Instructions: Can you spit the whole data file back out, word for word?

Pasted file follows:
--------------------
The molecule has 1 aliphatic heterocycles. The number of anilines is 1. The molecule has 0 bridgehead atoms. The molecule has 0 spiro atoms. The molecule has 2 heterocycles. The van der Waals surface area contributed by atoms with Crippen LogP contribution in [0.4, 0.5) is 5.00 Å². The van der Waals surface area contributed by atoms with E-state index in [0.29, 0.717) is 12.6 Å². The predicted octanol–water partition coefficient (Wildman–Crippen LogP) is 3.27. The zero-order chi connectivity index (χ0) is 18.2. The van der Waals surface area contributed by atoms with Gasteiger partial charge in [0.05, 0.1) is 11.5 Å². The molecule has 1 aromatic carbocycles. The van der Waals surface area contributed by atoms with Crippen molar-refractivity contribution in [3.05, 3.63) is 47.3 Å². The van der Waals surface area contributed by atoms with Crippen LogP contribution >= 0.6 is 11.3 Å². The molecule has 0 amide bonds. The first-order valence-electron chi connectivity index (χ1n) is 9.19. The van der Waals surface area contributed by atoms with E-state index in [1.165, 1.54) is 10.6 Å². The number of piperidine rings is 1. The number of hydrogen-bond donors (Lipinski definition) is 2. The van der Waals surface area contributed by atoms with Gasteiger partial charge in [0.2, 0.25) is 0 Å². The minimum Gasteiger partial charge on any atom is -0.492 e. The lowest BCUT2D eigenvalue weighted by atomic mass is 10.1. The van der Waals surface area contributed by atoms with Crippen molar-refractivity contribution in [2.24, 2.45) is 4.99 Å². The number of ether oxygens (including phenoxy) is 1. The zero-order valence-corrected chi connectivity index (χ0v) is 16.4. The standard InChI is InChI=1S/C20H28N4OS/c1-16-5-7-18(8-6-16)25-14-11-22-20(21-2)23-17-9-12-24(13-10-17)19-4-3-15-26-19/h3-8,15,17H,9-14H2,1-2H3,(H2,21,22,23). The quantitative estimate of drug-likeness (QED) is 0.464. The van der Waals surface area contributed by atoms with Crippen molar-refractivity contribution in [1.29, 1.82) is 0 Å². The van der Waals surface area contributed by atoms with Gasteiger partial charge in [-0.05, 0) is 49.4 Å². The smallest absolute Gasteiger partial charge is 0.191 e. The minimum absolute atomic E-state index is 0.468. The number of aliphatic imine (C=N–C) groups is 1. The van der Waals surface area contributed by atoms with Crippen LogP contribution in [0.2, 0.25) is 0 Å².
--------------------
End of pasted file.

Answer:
The molecule has 1 aliphatic heterocycles. The number of anilines is 1. The molecule has 0 bridgehead atoms. The molecule has 0 spiro atoms. The molecule has 2 heterocycles. The van der Waals surface area contributed by atoms with Crippen LogP contribution in [0.4, 0.5) is 5.00 Å². The van der Waals surface area contributed by atoms with E-state index in [0.29, 0.717) is 12.6 Å². The predicted octanol–water partition coefficient (Wildman–Crippen LogP) is 3.27. The zero-order chi connectivity index (χ0) is 18.2. The van der Waals surface area contributed by atoms with Gasteiger partial charge in [0.05, 0.1) is 11.5 Å². The molecule has 1 aromatic carbocycles. The van der Waals surface area contributed by atoms with Crippen molar-refractivity contribution in [3.05, 3.63) is 47.3 Å². The van der Waals surface area contributed by atoms with Crippen LogP contribution >= 0.6 is 11.3 Å². The molecule has 0 amide bonds. The first-order valence-electron chi connectivity index (χ1n) is 9.19. The van der Waals surface area contributed by atoms with E-state index in [1.165, 1.54) is 10.6 Å². The number of piperidine rings is 1. The number of hydrogen-bond donors (Lipinski definition) is 2. The van der Waals surface area contributed by atoms with Gasteiger partial charge in [0.2, 0.25) is 0 Å². The minimum Gasteiger partial charge on any atom is -0.492 e. The lowest BCUT2D eigenvalue weighted by atomic mass is 10.1. The van der Waals surface area contributed by atoms with Crippen molar-refractivity contribution in [2.24, 2.45) is 4.99 Å². The number of ether oxygens (including phenoxy) is 1. The zero-order valence-corrected chi connectivity index (χ0v) is 16.4. The standard InChI is InChI=1S/C20H28N4OS/c1-16-5-7-18(8-6-16)25-14-11-22-20(21-2)23-17-9-12-24(13-10-17)19-4-3-15-26-19/h3-8,15,17H,9-14H2,1-2H3,(H2,21,22,23). The quantitative estimate of drug-likeness (QED) is 0.464. The van der Waals surface area contributed by atoms with Crippen molar-refractivity contribution in [1.29, 1.82) is 0 Å². The van der Waals surface area contributed by atoms with Gasteiger partial charge in [-0.05, 0) is 49.4 Å². The smallest absolute Gasteiger partial charge is 0.191 e. The minimum absolute atomic E-state index is 0.468. The number of aliphatic imine (C=N–C) groups is 1. The van der Waals surface area contributed by atoms with Crippen LogP contribution in [0.2, 0.25) is 0 Å².